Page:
^one of the best responses I've seen in a while!
_________________________

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#11905048 - 10/28/16 11:36 AM Re: Saltwater fish can't be caught with a fly rod... [Re: Froghunter]
Linecaster Offline
Extreme Angler

Registered: 02/23/06
Posts: 1064
Loc: Richardson TX
What Karstopo pointed out is basically fish structure which applies to most fishing situations.
_________________________


In the beginning God created. Gen. 1:1
All things were made by him and without him was not anything made. John 1:3

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#11906212 - 10/29/16 05:29 AM Re: Saltwater fish can't be caught with a fly rod... [Re: Froghunter]
karstopo Offline
Outdoorsman

Registered: 05/22/16
Posts: 108
Loc: Brazoria County
Originally Posted By: Froghunter
Every one of those trips were wade fishing. I fished all the areas you mentioned even casting into panic stricken bait schools. However I think my biggest flaw is I'm 100% blind casting into murky water.(except Florida) I have yet to see a fish. What really eats me up is my sons are with me catching fish. I can switch to my bait caster and immediately start pulling in fish.


If there were schools of panic stricken bait, I call that strong sign. I wouldn't call that blind casting, but whatever you call it, it's a great spot for trying flies. I fish this kind of sign in upper Texas coast murky water and generally do well casting to panicked bait. But after a few casts with no result, I'm usually thinking about trying something different fly pattern wise. But the bait is your target. If you can tell from where the bait is radiating from, that's where I put my fly. Sometimes you have to be very quick or risk losing the trail, so to speak.

I really don't know what structure y'all were fishing. I do know, like y'all were doing, that I fish with conventional tackle friends all the time and there are many places where the fish catching zone is very narrow. The fly or jig head with tail or plug or whatever they are using must be placed in a small targeted area. We have literally been staked out or anchored 20' apart and casting to a 20' zone or even less. Moving water, a hump of reef, a seam, a drop off. But it you are hitting your spots, the fly pattern is right on depth, color, size and movement, you get into a fish about every cast type of situation. There is nothing blind about that except you aren't actually seeing the fish until sometime in the fight. But there is skill involved in this. It's not just blindly flailing a fly rod around and hoping for the best. You have to understand how the water is moving, the bottom contours, how the predator fish likes to set up its ambush.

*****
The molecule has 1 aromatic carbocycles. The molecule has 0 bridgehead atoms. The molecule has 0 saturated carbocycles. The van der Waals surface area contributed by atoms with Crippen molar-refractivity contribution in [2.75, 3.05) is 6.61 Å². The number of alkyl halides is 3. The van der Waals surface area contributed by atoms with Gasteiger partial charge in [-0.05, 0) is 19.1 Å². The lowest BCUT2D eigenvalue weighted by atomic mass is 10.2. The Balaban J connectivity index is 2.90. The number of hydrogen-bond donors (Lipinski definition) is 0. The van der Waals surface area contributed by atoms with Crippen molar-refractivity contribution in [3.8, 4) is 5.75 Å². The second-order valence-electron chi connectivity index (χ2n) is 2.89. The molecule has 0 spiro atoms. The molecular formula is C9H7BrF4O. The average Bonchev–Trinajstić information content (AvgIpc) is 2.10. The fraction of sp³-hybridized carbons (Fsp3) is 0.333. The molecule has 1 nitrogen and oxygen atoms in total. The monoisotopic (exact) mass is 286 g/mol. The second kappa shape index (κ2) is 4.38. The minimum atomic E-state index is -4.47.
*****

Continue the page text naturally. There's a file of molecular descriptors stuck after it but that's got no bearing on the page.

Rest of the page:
You can limit your casts to only an actual sighted fish. That really cuts down the casting you will be doing and your chances when you fish areas with water visibilties that hover around a foot much of the year. The fish are in murky water, they are feeding in murky water at least some of the time, they leave traces of their movements, they leave sign, they cause disturbances. Think of it as being a tracker on a blood trail or a posse looking for the bad guys. The clues are there.

I was with an accomplish tracker of elk. We took a walk in the elk inhabited woods. It was amazing the things he could see and point out to me that I might have otherwise passed by without notice. Some of my Neanderthal Knuckle-dragging lure chunking friends are fantastic trackers of fish. They see things and fish and sign that many others would paddle or wade right by.

There's blind casting and there's also being blind to all the great sign of fish around. Not calling anyone out on this. I know I miss fish opportunities ever time I'm out because I failed to see them or their trail. You can just go and only fish clear water places, but I know we have fantastic fish in our murky water, that I'm catching them on flies every season of the year and almost none of them because I'm just blindly slinging flies out into featureless water. Whatever success I have definitely isn't because I'm a genius with a fly rod. It probably isn't my flies, although I work hard at getting the weight, size, shape, color, and movement right. It getting out and really observing the water almost constantly looking for the signal and filtering out the noise.

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#11908416 - 10/30/16 04:10 PM Re: Saltwater fish can't be caught with a fly rod... [Re: Froghunter]
Orvis Houston Ben Offline
Outdoorsman

Registered: 03/24/14
Posts: 88
My biggest advice to people is that you have to pay your dues. I've spent a lot of time blanking out, when i first got started. When i lived in North Texas I spent most of the time off wading Ray Roberts for carp, I believe that fishery made me a much better wade fisherman.
You have to be quiet and cover water at a good pace to find fish.